All characters are very real and three dimensional and this novel reads deeper than your average thriller for though it is about a crime the real mysteries revealed are those that are behind the surface of all people. As memories come back and different facts are discovered Betsy continues to become even more complex. The book takes your standard neighborhood in which many families wish to live and definitely says - be careful what you wish for. How all the lives in the neighborhood are intertwined is revealed in a suspenseful, page turning way. So though advertised as a thriller I would rather call this a a psychological profile for that is the process in which the mystery unfolds. The story is far deeper and heartfelt than your average thriller. These are characters you will feel like you know when you are finished and to follow the journey of knowledge with Betsy is a trip you will not soon forget.
Comment Was this review helpful to you? Yes No Sending feedback...
Thank you for your feedback. If this review is inappropriate, please let us know.
Sorry, we failed to record your vote. Please try again
14 of 17 people found the following review helpful By Judith C. Oswood on June 20, 2010
Format: Hardcover
I certainly guess I'm in the minority, but I did not like this book at all. In the first place, I can't believe that Betsy was sent to prison when there was really no evidence at all to convict her. Everything else was also unbelievable--from her meeting of Leo to the science experiments gone awry. Some of the characters seemed to be just "thrown" into the plot to cause some distractions. I had to force myself to finish because I kept looking for the 5 star reviews that other people gave it. Just goes to show that we all have different tastes.
3 Comments Was this review helpful to you? Yes No Sending feedback...
Thank you for your feedback. If this review is inappropriate, please let us know.
Sorry, we failed to record your vote. Please try again
2 of 2 people found the following review helpful By My2Cents TOP 1000 REVIEWERVINE VOICE on August 10, 2010
Format: Hardcover
Betsy Treading, a librarian from a small town in Connecticut is convicted of murdering her neighbor --loner, and somewhat eccentric Linda Sue Murphy. The quiet librarian suffered from panic disorders, and was known to sleepwalk, and she was unable to recall earlier events that may have occurred during those times. After spending twelve years in prison, losing her job, her home, and her husband, she is released from prison when DNA evidence proves she was not the killer.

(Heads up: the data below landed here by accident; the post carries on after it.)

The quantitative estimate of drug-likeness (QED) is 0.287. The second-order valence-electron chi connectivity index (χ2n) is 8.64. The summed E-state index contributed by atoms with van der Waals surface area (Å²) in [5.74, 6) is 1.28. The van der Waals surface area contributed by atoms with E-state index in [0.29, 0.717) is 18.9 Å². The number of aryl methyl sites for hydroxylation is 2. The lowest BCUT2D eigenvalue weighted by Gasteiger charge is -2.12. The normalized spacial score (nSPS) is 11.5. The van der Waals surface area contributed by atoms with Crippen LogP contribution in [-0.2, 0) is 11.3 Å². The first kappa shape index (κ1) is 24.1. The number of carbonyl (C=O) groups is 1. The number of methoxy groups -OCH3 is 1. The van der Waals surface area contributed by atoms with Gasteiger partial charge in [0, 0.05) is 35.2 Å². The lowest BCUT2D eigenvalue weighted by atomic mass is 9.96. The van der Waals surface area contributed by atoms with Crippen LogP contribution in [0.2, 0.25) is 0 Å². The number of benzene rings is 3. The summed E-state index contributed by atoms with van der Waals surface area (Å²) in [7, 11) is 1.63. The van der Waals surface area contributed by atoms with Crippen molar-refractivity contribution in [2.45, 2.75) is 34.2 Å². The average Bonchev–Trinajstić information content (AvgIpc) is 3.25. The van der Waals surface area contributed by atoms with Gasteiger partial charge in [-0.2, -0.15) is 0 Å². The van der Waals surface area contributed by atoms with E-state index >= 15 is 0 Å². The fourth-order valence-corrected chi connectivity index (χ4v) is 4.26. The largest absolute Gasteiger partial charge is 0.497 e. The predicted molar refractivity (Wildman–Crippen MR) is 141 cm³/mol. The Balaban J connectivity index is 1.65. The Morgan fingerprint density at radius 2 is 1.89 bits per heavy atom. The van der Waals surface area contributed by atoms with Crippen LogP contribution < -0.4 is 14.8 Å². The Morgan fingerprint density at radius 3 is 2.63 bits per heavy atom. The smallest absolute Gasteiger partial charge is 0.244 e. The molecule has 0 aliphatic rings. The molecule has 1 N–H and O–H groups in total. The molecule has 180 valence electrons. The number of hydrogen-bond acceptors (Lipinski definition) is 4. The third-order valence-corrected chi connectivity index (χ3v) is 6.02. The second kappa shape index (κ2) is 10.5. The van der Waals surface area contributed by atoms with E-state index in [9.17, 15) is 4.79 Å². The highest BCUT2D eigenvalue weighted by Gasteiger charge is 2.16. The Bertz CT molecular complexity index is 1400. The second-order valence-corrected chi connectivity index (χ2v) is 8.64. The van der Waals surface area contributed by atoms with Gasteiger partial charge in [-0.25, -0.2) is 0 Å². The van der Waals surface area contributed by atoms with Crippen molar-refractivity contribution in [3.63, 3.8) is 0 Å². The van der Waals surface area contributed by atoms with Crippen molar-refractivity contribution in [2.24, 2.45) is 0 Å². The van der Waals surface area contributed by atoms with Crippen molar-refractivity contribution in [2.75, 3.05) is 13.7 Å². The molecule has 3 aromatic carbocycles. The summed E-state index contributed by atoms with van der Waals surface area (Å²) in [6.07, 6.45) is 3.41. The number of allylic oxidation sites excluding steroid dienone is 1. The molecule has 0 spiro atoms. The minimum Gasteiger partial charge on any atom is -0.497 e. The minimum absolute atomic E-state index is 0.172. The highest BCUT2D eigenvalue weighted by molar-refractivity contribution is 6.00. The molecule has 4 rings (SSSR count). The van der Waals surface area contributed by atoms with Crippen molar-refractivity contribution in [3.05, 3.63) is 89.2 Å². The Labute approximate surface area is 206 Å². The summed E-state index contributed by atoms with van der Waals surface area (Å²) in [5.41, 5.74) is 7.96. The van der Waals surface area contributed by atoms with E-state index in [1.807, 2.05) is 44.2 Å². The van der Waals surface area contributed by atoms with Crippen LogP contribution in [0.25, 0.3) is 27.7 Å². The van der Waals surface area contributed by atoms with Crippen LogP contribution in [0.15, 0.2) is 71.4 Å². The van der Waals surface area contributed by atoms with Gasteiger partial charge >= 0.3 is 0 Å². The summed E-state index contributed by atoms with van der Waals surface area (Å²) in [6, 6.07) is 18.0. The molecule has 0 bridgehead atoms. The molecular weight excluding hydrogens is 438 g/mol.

Upon her release, Betsy returns to live in the same neighborhood, at the home of a loyal friend and her husband. Although some of the people have moved, Betsy is obsessed with finding out who really killed Linda Sue, hoping to clear her name once and for all. As she begins a slow and steady process of questioning people and events, Betsy seems to recall some important bits of information about the night in question. In the process she must also deal with some painful secrets of her past.

MY THOUGHTS - This was a good psychological mystery. I liked the fact that the characters were every day people, who could be most anyone's neighbor. The novel was fewer than 300 pages, and was good, but it lacked that nail biting effect. The ending was a total surprise. I love when an author leaves me stumped. Overall a decent read. I also enjoyed this author's earlier books: Eye Contact and The Art of Seeing.

RECOMMENDED - 4/5 Stars
Comment Was this review helpful to you? Yes No Sending feedback...
Thank you for your feedback. If this review is inappropriate, please let us know.
Sorry, we failed to record your vote. Please try again

Customer Images

Most Recent Customer Reviews

Search

What Other Items Do Customers Buy After Viewing This Item?